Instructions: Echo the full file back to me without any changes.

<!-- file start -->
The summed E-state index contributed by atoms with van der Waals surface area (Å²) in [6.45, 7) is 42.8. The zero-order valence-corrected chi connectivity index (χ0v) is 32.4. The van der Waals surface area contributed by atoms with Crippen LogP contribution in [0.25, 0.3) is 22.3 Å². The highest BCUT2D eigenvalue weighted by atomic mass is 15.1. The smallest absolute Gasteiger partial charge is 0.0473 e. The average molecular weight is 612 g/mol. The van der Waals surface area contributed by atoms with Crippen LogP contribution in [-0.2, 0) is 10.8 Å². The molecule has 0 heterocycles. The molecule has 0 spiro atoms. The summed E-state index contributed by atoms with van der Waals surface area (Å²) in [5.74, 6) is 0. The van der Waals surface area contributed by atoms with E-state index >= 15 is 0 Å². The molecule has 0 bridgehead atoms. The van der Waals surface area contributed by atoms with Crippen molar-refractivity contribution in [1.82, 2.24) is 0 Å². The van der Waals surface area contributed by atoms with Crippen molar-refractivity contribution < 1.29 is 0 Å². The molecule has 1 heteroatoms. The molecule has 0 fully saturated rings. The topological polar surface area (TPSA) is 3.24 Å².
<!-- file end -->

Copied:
The summed E-state index contributed by atoms with van der Waals surface area (Å²) in [6.45, 7) is 42.8. The zero-order valence-corrected chi connectivity index (χ0v) is 32.4. The van der Waals surface area contributed by atoms with Crippen LogP contribution in [0.25, 0.3) is 22.3 Å². The highest BCUT2D eigenvalue weighted by atomic mass is 15.1. The smallest absolute Gasteiger partial charge is 0.0473 e. The average molecular weight is 612 g/mol. The van der Waals surface area contributed by atoms with Crippen LogP contribution in [-0.2, 0) is 10.8 Å². The molecule has 0 heterocycles. The molecule has 0 spiro atoms. The summed E-state index contributed by atoms with van der Waals surface area (Å²) in [5.74, 6) is 0. The van der Waals surface area contributed by atoms with E-state index >= 15 is 0 Å². The molecule has 0 bridgehead atoms. The van der Waals surface area contributed by atoms with Crippen molar-refractivity contribution in [1.82, 2.24) is 0 Å². The van der Waals surface area contributed by atoms with Crippen molar-refractivity contribution < 1.29 is 0 Å². The molecule has 1 heteroatoms. The molecule has 0 fully saturated rings. The topological polar surface area (TPSA) is 3.24 Å².